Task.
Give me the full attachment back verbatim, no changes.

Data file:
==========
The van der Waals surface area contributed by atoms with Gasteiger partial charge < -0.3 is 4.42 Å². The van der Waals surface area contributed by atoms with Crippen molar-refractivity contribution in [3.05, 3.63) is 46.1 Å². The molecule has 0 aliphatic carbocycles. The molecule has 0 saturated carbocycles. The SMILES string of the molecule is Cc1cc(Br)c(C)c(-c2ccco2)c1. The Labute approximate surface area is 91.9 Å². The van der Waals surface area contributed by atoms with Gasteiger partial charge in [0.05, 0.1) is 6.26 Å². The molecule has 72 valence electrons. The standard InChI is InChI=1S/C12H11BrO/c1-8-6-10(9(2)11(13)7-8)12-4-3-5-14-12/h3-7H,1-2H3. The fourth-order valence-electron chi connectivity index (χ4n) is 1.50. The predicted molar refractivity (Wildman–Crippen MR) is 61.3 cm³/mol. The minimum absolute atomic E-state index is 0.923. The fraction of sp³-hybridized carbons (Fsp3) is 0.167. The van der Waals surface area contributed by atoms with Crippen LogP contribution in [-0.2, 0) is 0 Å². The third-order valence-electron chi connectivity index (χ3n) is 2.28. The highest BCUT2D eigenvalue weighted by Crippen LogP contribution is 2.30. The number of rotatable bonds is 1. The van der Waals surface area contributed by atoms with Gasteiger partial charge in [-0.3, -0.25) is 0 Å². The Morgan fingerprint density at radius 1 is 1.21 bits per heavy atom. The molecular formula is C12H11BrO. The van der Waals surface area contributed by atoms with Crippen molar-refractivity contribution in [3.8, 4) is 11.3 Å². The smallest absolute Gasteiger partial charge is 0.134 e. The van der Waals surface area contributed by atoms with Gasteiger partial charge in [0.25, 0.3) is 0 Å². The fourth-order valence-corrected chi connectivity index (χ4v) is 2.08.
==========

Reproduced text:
The van der Waals surface area contributed by atoms with Gasteiger partial charge < -0.3 is 4.42 Å². The van der Waals surface area contributed by atoms with Crippen molar-refractivity contribution in [3.05, 3.63) is 46.1 Å². The molecule has 0 aliphatic carbocycles. The molecule has 0 saturated carbocycles. The SMILES string of the molecule is Cc1cc(Br)c(C)c(-c2ccco2)c1. The Labute approximate surface area is 91.9 Å². The van der Waals surface area contributed by atoms with Gasteiger partial charge in [0.05, 0.1) is 6.26 Å². The molecule has 72 valence electrons. The standard InChI is InChI=1S/C12H11BrO/c1-8-6-10(9(2)11(13)7-8)12-4-3-5-14-12/h3-7H,1-2H3. The fourth-order valence-electron chi connectivity index (χ4n) is 1.50. The predicted molar refractivity (Wildman–Crippen MR) is 61.3 cm³/mol. The minimum absolute atomic E-state index is 0.923. The fraction of sp³-hybridized carbons (Fsp3) is 0.167. The van der Waals surface area contributed by atoms with Crippen LogP contribution in [-0.2, 0) is 0 Å². The third-order valence-electron chi connectivity index (χ3n) is 2.28. The highest BCUT2D eigenvalue weighted by Crippen LogP contribution is 2.30. The number of rotatable bonds is 1. The van der Waals surface area contributed by atoms with Gasteiger partial charge in [-0.3, -0.25) is 0 Å². The Morgan fingerprint density at radius 1 is 1.21 bits per heavy atom. The molecular formula is C12H11BrO. The van der Waals surface area contributed by atoms with Crippen molar-refractivity contribution in [3.8, 4) is 11.3 Å². The smallest absolute Gasteiger partial charge is 0.134 e. The van der Waals surface area contributed by atoms with Gasteiger partial charge in [0.25, 0.3) is 0 Å². The fourth-order valence-corrected chi connectivity index (χ4v) is 2.08.